Jones falls flat at Russia's party

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The Independent Online

After being crowned the queen of Sydney, Marion Jones could hardly have imagined four years ago that she would be coming to the next Olympic Games with a guarantee of competing in only one event. The long jump was the one competition in which she earned the right to represent her country, having won the US trials, and last night the 28-year-old was unable to find the form to earn herself a place on the podium.

After being crowned the queen of Sydney, Marion Jones could hardly have imagined four years ago that she would be coming to the next Olympic Games with a guarantee of competing in only one event. The long jump was the one competition in which she earned the right to represent her country, having won the US trials, and last night the 28-year-old was unable to find the form to earn herself a place on the podium.

The event was dominated by three Russians, with gold going to Tatyana Lebedeva, silver to Irina Simagina and bronze to Tatyana Kotova, all three women jumping over seven metres. Lebedeva's second jump of 7.07m sealed the victory in a high-quality competition, but in truth the event never caught fire, particularly as Simagina and Kotova were unable to match their first-round jumps.

Although Jones had last night's sprint relay final to look forward to, her fifth place confirmed how far she has fallen since Sydney, when she became the first female track and field athlete to win five medals at a single Olympics. The long jump, in which she earned bronze four years ago, was never her main strength, but her best leap here of 6.85m was nearly half a metre down on her personal best.

A banner near the long jump pit read: "Marion come back to fly, I have always been with you". However, the reception she was given on being announced to the crowd was not as clamorous as you would have expected for such a great champion, a reflection, perhaps, of the drugs controversy which has continued to dog her in recent times.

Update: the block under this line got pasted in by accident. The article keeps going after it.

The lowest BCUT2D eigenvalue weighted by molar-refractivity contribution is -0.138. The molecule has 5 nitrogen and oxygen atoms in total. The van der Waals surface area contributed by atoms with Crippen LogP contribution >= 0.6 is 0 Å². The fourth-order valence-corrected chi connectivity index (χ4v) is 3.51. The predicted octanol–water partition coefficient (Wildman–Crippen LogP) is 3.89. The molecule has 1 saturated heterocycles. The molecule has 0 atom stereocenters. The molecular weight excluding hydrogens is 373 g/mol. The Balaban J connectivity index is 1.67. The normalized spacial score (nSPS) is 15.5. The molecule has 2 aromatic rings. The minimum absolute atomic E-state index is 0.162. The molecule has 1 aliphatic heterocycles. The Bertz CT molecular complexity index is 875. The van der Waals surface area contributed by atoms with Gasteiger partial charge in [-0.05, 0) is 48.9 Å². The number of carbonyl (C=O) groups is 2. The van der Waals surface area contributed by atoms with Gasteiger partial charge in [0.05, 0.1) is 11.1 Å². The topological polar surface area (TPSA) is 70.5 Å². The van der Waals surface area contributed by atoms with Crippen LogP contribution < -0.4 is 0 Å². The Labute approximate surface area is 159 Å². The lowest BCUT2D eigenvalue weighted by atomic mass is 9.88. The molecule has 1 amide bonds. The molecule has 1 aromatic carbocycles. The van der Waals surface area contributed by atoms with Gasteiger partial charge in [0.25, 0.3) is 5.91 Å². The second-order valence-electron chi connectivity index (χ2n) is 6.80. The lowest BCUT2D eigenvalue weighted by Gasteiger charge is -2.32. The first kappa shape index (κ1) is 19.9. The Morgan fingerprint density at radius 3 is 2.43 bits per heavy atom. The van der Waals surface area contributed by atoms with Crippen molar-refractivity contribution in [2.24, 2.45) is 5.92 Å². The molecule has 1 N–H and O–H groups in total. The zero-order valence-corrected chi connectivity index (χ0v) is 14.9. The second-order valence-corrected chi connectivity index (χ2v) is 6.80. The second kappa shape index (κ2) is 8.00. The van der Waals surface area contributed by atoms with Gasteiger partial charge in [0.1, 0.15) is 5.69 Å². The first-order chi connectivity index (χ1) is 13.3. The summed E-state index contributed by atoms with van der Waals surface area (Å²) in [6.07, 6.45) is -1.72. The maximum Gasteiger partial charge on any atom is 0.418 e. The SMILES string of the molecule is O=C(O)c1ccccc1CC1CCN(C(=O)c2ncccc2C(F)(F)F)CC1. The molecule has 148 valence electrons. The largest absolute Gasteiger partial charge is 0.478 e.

The Stars and Stripes sounded across the stadium as the competition neared a close, but it was played to honour Shawn Crawford in the medal ceremony for the men's 200m. Jones, who was waiting to make her final jump, stood to attention, but the music failed to provide sufficient inspiration. Her leap of 6.63m was her poorest of the night, with the exception of two no-jumps.

Simagina, aged 22, has emerged as a leading contender this season, but Lebedeva and Kotova came here with all the benefits of experience. Lebedeva, 28, holds the world indoor long jump title as well as the triple jump indoor and outdoor crowns. Kotova, 27, was fourth in the Sydney long jump four years ago, second in the world outdoor championships and first indoors.

Carolina Kluft, the heptathlon champion, psyched herself up into her usual frenzy but could jump no better than 6.62m. Australia's Bronwyn Thompson mounted the best challenge to the Russians, but was unable to better her fourth round leap of 6.96m.

Jade Johnson finished seventh, with the consolation of setting a personal best. The 24-year-old Briton improved her mark by seven centimetres with a jump of 6.80m, only to no-jump three times in a row before posting a final mark of 6.67m.

Johnson said after the competition: "I don't do seventh place. It has to be top five or I'm not happy, but that was probably one of the best long jump finals ever - three guys over seven metres. I gave it everything. I just hope I haven't let my coach down."

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